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Carmela Gottesman, Amy Williams; Beware the watcher: The effects of direct gaze on attention to human faces. Journal of Vision 2009;9(8):230. doi: 10.1167/9.8.230.
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© ARVO (1962-2015); The Authors (2016-present)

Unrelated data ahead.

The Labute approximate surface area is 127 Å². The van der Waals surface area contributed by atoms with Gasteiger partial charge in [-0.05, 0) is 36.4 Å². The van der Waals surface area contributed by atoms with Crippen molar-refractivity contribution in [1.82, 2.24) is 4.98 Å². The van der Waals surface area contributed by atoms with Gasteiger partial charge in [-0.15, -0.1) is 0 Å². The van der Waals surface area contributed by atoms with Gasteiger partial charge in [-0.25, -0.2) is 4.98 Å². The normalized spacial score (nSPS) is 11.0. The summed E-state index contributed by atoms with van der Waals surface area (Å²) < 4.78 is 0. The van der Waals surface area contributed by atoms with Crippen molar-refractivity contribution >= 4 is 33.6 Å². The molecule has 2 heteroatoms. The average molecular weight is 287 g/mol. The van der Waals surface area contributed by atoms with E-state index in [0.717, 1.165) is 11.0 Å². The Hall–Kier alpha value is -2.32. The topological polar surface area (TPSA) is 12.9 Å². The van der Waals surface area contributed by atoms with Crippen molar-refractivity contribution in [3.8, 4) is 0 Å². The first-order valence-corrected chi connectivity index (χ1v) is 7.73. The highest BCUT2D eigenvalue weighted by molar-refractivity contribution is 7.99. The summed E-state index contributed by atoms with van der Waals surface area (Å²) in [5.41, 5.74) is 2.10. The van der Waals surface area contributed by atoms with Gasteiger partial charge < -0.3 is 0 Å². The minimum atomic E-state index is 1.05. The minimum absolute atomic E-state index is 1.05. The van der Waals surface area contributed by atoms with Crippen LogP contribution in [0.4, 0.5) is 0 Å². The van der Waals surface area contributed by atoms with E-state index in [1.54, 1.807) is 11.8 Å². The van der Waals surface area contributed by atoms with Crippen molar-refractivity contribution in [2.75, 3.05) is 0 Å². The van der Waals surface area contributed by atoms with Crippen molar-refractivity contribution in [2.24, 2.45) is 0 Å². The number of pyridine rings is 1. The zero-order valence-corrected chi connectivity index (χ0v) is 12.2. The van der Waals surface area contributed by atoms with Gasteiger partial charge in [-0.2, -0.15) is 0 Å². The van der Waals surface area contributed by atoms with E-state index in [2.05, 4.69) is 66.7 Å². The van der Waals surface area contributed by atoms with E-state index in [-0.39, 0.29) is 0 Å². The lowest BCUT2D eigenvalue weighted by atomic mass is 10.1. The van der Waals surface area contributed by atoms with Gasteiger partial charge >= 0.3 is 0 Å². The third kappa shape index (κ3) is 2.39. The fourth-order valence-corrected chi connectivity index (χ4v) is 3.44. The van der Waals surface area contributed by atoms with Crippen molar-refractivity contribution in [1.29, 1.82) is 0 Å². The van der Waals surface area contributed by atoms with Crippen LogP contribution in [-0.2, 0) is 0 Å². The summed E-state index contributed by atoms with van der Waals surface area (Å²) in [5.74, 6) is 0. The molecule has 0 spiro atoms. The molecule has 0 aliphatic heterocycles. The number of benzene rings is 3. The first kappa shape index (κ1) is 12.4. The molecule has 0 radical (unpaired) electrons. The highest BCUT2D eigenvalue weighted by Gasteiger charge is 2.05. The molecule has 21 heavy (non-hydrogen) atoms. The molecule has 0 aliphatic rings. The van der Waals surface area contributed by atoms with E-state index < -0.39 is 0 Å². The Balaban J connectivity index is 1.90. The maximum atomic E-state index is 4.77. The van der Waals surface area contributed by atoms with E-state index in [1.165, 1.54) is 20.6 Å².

Viewers tend to pay attention to faces more than to other objects in some circumstances. But what characteristics affect this preferential treatment? While eye contact is established as an important factor in social interactions, little research has examined its effect on attention capture. In the present study, we compared performance for pictures of faces that looked directly at the camera and therefore at the participant (direct gaze), faces that looked down (averted gaze), and household objects. Viewers were asked to fixate a central image, which depicted either a “direct-gaze” face, an “averted-gaze” face, or an object. Then two pictures appeared, one to the right the other to the left. All possible combinations of the three types of stimuli where used. On 2/3 of the trials one of these pictures had an asterisk on it. Viewers needed to report the location of the asterisk, if present, as quickly as possible. The results showed significant faster reaction times when the target asterisk appeared on a “direct gaze” face compared to an “averted gaze” one. A preferential treatment of faces in general was also observed; viewers responded faster when the asterisk appeared on a face compared to on an object. There was no overall effect of the fixation image, indicating no special difficulty in disengaging attention from a direct-gaze face. It appears that when exploring our environment we will attend a “watcher” faster than other stimuli, but we can easily ignore a “watcher” when we need to.
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